Global stocks follow Wall Street lower on trade war jitters

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BEIJING (AP) — Global stock markets followed Wall Street lower Tuesday amid anxiety the U.S.-Chinese trade war will hurt already slowing global economic growth.

Market benchmarks in London and Frankfurt opened lower, while Shanghai and Tokyo closed down. Hong Kong’s main index lost 2.1% as pro-democracy protesters crowded into the territory’s airport for a second day.

Markets in Japan, India and Southeast Asia were reopening following holidays.

Investor anxiety has been fed by President Donald Trump’s threat of new U.S. tariff hikes on Chinese goods, protests in Hong Kong and weaker-than-expected data from India, Argentina and Singapore.

“The global economy is perched precariously, hoping for a positive inflection, but braced for a stumble,” said Vishnu Varathan of Mizuho Bank in a report.

In early trading, London’s FTSE 100 lost 0.3% to 7,205.87 and Frankfurt’s DAX retreated 0.4% to 11,627.53. France’s CAC 40 was 0.4% lower at 5,289.21.

On Wall Street, futures for the Standard & Poor’s 500 index and Dow Jones Industrial Average were off 0.2%.

In Asia, the Shanghai Composite Index lost 0.6% to 2,797.26 and Tokyo’s Nikkei 225 tumbled 1.1% to 20,455.41. Seoul’s Kospi lost 0.8% to 1,925.83 and Sydney’s S&P-ASX 200 gave up 0.3% to 6,568.50.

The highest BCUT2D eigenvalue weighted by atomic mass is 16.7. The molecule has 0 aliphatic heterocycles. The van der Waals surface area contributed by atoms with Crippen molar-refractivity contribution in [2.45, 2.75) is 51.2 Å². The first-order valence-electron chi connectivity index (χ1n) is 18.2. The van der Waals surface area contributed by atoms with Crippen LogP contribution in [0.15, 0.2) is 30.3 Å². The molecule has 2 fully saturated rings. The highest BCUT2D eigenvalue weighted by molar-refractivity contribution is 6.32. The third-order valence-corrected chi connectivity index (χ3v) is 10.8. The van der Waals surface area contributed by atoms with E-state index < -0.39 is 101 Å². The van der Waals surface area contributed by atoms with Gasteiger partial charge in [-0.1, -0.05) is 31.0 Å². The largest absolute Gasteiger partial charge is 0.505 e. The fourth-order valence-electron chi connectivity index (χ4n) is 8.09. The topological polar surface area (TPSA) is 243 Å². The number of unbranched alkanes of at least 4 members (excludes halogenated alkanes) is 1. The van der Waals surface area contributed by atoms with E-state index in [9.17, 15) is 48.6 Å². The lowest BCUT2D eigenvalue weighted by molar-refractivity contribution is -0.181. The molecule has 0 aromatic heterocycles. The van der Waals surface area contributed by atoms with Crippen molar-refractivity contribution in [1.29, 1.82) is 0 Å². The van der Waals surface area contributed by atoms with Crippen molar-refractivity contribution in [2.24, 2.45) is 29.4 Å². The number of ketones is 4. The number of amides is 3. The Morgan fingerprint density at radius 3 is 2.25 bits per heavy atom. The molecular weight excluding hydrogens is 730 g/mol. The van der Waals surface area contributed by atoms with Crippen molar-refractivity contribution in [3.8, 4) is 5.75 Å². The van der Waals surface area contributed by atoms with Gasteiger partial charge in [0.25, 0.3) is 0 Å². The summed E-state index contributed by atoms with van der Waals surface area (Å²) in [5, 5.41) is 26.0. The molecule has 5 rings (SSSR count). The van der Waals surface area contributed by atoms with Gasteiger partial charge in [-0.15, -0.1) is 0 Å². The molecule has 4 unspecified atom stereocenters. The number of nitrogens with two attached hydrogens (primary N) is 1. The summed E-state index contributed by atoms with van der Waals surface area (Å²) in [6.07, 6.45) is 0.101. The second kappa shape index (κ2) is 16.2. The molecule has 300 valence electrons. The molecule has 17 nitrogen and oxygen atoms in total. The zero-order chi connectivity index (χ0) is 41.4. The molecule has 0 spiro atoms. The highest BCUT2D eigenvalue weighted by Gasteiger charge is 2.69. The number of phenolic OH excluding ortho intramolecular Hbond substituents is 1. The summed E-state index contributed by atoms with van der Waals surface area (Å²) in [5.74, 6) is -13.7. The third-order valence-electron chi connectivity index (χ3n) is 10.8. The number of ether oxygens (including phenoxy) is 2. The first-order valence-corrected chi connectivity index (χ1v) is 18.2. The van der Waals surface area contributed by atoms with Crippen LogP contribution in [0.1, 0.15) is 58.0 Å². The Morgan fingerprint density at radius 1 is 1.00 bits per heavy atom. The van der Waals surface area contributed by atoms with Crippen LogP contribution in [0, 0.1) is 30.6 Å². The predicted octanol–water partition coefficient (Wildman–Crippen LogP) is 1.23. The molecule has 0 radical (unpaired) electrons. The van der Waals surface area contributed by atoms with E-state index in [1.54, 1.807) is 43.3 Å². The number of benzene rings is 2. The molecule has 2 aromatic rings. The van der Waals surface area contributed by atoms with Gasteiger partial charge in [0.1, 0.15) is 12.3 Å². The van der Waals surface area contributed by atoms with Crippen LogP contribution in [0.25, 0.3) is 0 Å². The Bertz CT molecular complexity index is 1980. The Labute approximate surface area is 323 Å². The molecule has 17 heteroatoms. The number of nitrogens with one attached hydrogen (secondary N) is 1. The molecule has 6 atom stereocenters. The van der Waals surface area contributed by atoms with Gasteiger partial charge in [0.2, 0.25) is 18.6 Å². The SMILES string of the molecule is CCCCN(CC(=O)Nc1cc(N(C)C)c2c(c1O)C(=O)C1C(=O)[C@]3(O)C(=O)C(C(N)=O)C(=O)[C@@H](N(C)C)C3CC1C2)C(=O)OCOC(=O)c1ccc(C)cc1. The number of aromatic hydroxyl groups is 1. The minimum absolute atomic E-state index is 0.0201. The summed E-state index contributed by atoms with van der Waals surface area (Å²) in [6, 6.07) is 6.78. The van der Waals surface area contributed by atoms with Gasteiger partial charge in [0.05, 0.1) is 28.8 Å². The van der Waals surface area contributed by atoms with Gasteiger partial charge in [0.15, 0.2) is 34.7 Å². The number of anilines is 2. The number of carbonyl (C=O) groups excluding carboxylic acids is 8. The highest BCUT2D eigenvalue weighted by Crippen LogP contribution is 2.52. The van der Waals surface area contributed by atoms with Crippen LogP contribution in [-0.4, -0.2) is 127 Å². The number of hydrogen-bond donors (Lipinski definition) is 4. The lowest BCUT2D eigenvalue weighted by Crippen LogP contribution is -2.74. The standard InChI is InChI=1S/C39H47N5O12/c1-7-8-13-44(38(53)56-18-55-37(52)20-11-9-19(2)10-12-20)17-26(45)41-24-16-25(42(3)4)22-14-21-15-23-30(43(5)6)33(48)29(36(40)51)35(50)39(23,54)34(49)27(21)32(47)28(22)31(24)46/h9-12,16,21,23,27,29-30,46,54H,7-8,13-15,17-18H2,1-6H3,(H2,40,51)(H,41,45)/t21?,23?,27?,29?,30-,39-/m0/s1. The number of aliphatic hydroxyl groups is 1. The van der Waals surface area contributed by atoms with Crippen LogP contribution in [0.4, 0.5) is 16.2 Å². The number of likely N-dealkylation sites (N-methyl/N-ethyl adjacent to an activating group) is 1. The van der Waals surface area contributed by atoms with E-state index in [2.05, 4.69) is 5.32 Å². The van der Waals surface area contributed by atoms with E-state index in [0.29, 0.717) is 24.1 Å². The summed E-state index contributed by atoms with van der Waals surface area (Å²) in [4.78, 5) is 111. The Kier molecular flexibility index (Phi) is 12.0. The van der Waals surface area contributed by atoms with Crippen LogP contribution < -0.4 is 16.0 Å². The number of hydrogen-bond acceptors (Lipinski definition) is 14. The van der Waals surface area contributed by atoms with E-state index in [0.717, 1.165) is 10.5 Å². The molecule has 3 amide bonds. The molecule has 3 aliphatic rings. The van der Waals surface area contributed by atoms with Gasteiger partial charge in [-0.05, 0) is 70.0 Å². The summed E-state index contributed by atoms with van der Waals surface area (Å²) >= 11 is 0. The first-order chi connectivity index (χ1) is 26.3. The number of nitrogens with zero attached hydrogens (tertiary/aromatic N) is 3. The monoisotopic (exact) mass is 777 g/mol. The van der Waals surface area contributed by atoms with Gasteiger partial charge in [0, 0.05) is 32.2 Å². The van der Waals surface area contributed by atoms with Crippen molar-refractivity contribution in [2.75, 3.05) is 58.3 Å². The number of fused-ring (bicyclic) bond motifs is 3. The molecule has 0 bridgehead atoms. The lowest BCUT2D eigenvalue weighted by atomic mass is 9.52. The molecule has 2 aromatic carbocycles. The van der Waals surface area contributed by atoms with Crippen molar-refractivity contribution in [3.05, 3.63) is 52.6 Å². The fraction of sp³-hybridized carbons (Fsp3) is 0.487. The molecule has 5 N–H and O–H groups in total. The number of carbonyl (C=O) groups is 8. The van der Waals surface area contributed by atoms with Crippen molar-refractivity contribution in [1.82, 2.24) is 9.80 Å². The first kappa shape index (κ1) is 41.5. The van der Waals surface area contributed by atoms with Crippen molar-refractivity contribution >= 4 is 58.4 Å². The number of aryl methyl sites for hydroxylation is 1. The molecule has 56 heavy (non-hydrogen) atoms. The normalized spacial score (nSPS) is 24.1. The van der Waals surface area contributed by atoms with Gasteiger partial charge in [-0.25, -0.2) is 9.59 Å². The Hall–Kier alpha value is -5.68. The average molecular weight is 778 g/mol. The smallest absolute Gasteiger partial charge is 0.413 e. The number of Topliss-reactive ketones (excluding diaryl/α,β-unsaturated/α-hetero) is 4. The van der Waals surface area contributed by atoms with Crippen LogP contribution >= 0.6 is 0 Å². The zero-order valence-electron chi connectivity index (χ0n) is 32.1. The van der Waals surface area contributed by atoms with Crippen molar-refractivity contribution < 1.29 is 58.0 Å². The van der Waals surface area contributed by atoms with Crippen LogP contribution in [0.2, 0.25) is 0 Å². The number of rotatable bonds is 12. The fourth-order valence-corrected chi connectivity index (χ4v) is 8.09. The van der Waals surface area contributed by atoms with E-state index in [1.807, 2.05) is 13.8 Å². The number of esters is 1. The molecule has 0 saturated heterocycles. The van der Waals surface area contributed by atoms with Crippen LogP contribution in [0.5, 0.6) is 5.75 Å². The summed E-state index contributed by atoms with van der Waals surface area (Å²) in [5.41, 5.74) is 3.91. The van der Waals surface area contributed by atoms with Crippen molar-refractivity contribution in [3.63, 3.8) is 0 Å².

Hong Kong’s Hang Seng sank to 25,291.28 as protesters crowded into Chek Lap Kok airport. The airport canceled flights Monday evening after protesters who are demanding the resignation of the territory’s leader and more democratic freedoms filled its main building.

Markets in Taiwan, New Zealand and Southeast Asia also retreated.

Investors were rattled by a Chinese government statement Monday saying the mostly nonviolent Hong Kong protests “show the sprouts of terrorism” and were an “existential threat” to the population.

Beijing’s use of the term terrorism “triggered a wave of risk aversion across global markets,” said Stephen Innes of VM Markets in a report.

On Wall Street, the S&P 500 had its biggest decline in a week, losing 1.2%, while the Dow fell 1.5%, or 389.73 points. The Nasdaq composite dropped 1.2%.

Selling was widespread. Technology companies and banks accounted for a big share of the decline.

Investors sought safety in U.S. government bonds, sending their yields tumbling. The price for gold, another traditional safe-haven asset, closed higher.

Trump has promised 10% tariffs on some $300 billion in Chinese imports that haven’t already been hit with tariffs of 25%. The new tariff would go into effect Sept. 1 and more directly affect U.S. consumers.

Last week, Trump said he’d be “fine” if the U.S. and China don’t go ahead with a meeting next month, dampening investors’ hopes for a resolution.

ENERGY: Benchmark U.S. crude lost 13 cents to $54.80 per barrel in electronic trading on the New York Mercantile Exchange. The contract gained 43 cents on Monday to close at $54.93. Brent crude, used to price international oils, declined 13 cents to $58.45 per barrel in London. It added 4 cents the previous session to $58.57.

CURRENCY: The dollar gained to 105.25 yen from Monday’s 105.30 yen. The euro declined to $1.1190 from $1.1214.